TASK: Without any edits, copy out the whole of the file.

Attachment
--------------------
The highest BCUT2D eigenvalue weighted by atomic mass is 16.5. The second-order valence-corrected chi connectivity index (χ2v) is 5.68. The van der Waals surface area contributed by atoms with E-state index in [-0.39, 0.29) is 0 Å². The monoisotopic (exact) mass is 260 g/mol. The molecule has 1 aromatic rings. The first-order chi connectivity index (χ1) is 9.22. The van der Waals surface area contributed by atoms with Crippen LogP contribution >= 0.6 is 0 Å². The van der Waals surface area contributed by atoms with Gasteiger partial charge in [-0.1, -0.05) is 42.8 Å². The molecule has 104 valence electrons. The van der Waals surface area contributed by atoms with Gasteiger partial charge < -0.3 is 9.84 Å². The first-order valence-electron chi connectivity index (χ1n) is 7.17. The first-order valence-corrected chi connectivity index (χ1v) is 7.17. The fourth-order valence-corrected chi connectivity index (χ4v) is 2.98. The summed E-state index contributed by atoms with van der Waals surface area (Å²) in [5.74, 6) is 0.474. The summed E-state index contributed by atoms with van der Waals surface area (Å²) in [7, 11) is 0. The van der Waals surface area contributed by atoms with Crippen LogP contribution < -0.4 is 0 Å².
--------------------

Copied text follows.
The highest BCUT2D eigenvalue weighted by atomic mass is 16.5. The second-order valence-corrected chi connectivity index (χ2v) is 5.68. The van der Waals surface area contributed by atoms with E-state index in [-0.39, 0.29) is 0 Å². The monoisotopic (exact) mass is 260 g/mol. The molecule has 1 aromatic rings. The first-order chi connectivity index (χ1) is 9.22. The van der Waals surface area contributed by atoms with Crippen LogP contribution >= 0.6 is 0 Å². The van der Waals surface area contributed by atoms with Gasteiger partial charge in [-0.1, -0.05) is 42.8 Å². The molecule has 104 valence electrons. The van der Waals surface area contributed by atoms with Gasteiger partial charge < -0.3 is 9.84 Å². The first-order valence-electron chi connectivity index (χ1n) is 7.17. The first-order valence-corrected chi connectivity index (χ1v) is 7.17. The fourth-order valence-corrected chi connectivity index (χ4v) is 2.98. The summed E-state index contributed by atoms with van der Waals surface area (Å²) in [5.74, 6) is 0.474. The summed E-state index contributed by atoms with van der Waals surface area (Å²) in [7, 11) is 0. The van der Waals surface area contributed by atoms with Crippen LogP contribution < -0.4 is 0 Å².